B. Country Profile

I. Basic Information

Kenya is located in East Africa, bordered by Ethiopia, Somalia, South Sudan, Tanzania, Uganda, and the Indian Ocean.  It has an estimated population of 53, 527, 936 comprised of a number of ethnic and religious groups: 17.1% Kikuyu, 14.3% Luhya, 13.4% Kalenjin, 10.7% Luo, 9.8% Kamba, 5.8% Somali, 5.7% Kisii, 5.2% Mijikenda, 4.2% Meru, 2.5% Maasai, 2.1% Turkana, 1% non-Kenyan, and 8.2% other. The capital, Nairobi, has a population of around 4.7 million. Apart from the capital, the population is heavily concentrated in the west along the shore of Lake Victoria and in the southeast along the Indian Ocean coast. The main problems currently afflicting the country include poverty, inequality, climate change, crime, government corruption, and lack of employment opportunities.  

II. International and Internal Migrants

Kenya has seen more internal migration than international migration. The coastal region has had the highest percentage of migrants (59.5%) in urban areas, and the Western regions have had the highest (77.4%) migration in rural areas. The age group 0-14 holds the highest proportion of migrants in all regions of Kenya, followed by those aged 25-29. Male migrants outnumber females in rural-to-urban migration. The movement of the population has been predominantly from rural areas to major urban cities such as Nairobi, Kisumu, Mombasa, Eldoret, and Nakuru. The movement is mostly triggered by the desire for better economic or educational opportunities and better-quality health care. 

The IOM reports three types of internal migration: urban to urban, urban to rural, and rural to rural. Urban-to-urban migration is mainly triggered by the movement of people between cities for government or business prospects. Urban-to-rural migration is undertaken by those returning to villages to pursue agriculture as a living after earning and saving money in the cities. RTI international found that around 41% of males in Nairobi would return to their village and that females were less likely than males to do so. Lastly, rural-to-rural migration is driven by a lack of resources and the need to find better land for agriculture. Rift Valley has seen an increase in internal migrants mainly due to a growing need for labourers but also because individuals wish to settle in a large arable land suitable for farming.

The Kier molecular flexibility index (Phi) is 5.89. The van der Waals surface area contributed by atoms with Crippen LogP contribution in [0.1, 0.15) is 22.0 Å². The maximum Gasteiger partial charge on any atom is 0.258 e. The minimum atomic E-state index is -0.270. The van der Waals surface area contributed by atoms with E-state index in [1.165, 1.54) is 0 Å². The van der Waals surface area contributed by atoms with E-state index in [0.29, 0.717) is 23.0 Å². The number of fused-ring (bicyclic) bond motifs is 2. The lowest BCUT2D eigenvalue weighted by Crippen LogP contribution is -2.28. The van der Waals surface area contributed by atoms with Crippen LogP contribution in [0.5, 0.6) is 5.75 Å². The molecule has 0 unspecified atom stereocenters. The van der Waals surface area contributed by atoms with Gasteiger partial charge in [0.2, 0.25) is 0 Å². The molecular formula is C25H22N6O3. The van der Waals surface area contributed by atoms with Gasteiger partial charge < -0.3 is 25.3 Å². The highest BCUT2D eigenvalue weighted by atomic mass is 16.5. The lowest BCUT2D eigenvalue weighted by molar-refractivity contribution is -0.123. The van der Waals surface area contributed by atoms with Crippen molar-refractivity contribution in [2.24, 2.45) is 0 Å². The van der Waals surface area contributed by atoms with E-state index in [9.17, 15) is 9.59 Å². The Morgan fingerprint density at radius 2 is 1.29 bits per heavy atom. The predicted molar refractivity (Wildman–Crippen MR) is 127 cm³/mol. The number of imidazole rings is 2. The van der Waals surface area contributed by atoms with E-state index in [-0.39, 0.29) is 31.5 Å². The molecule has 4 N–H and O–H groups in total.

Kenya has seen an increase in international migration from 2010 to 2015 but a slight decrease from 2015 to 2019. Many of the migrants in Kenya come from neighbouring African countries such as South-central Somalia, Ethiopia, South Sudan, Uganda, and Tanzania. Due to a moderately developed infrastructure, large established migrant communities, good land and air connections, which include open borders with Somalia, Kenya has become an attractive transit and destination country for migrants. Migrants of Somalian, Ethiopian, and Eritrean origins are fleeing political and/or economic insecurity in their home countries. The main routes for international migrants are the existing trade routes from the Horn of Africa to North Africa and beyond. Travelling from Ethiopia into Kenya, migrants are transiting near Moyale, which is located on the border between Ethiopia and Kenya, and occasionally but to a lesser extent in Mandera, which borders Kenya, Ethiopia, and Somalia. 

In recent years, Kenya has also seen an increase in foreign nationals setting up and investing in business in Kenya. This has contributed to economic prosperity in Kenya’s major urban cities and increased the country’s GDP.